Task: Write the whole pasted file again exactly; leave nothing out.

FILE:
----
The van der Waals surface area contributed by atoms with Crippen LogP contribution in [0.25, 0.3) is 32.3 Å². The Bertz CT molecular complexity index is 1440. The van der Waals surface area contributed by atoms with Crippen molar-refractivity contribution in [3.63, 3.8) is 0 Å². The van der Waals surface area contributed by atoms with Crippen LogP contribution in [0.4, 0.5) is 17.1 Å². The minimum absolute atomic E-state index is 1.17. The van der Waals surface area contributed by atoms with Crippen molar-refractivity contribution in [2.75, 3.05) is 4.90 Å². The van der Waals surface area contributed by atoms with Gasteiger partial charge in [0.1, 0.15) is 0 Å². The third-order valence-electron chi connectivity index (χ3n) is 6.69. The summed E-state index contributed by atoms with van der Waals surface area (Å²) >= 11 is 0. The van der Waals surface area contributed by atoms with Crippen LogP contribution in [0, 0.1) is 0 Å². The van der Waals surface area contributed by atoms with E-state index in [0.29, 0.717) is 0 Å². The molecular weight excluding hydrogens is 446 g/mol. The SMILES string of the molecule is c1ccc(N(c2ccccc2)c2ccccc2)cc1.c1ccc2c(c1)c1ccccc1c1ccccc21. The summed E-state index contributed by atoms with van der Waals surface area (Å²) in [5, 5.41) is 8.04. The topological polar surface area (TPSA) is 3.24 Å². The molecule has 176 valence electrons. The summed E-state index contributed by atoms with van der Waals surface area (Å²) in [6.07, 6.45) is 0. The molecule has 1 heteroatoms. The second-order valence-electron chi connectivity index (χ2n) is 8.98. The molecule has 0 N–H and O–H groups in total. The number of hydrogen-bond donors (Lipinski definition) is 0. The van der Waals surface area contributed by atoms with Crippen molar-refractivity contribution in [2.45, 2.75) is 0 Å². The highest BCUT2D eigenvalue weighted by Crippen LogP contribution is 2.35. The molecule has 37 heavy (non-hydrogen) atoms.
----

The van der Waals surface area contributed by atoms with Crippen LogP contribution in [0.25, 0.3) is 32.3 Å². The Bertz CT molecular complexity index is 1440. The van der Waals surface area contributed by atoms with Crippen molar-refractivity contribution in [3.63, 3.8) is 0 Å². The van der Waals surface area contributed by atoms with Crippen LogP contribution in [0.4, 0.5) is 17.1 Å². The minimum absolute atomic E-state index is 1.17. The van der Waals surface area contributed by atoms with Crippen molar-refractivity contribution in [2.75, 3.05) is 4.90 Å². The van der Waals surface area contributed by atoms with Gasteiger partial charge in [0.1, 0.15) is 0 Å². The third-order valence-electron chi connectivity index (χ3n) is 6.69. The summed E-state index contributed by atoms with van der Waals surface area (Å²) >= 11 is 0. The van der Waals surface area contributed by atoms with Crippen LogP contribution in [0, 0.1) is 0 Å². The van der Waals surface area contributed by atoms with E-state index in [0.29, 0.717) is 0 Å². The molecular weight excluding hydrogens is 446 g/mol. The SMILES string of the molecule is c1ccc(N(c2ccccc2)c2ccccc2)cc1.c1ccc2c(c1)c1ccccc1c1ccccc21. The summed E-state index contributed by atoms with van der Waals surface area (Å²) in [5, 5.41) is 8.04. The topological polar surface area (TPSA) is 3.24 Å². The molecule has 176 valence electrons. The summed E-state index contributed by atoms with van der Waals surface area (Å²) in [6.07, 6.45) is 0. The molecule has 1 heteroatoms. The second-order valence-electron chi connectivity index (χ2n) is 8.98. The molecule has 0 N–H and O–H groups in total. The number of hydrogen-bond donors (Lipinski definition) is 0. The van der Waals surface area contributed by atoms with Crippen molar-refractivity contribution in [2.45, 2.75) is 0 Å². The highest BCUT2D eigenvalue weighted by Crippen LogP contribution is 2.35. The molecule has 37 heavy (non-hydrogen) atoms.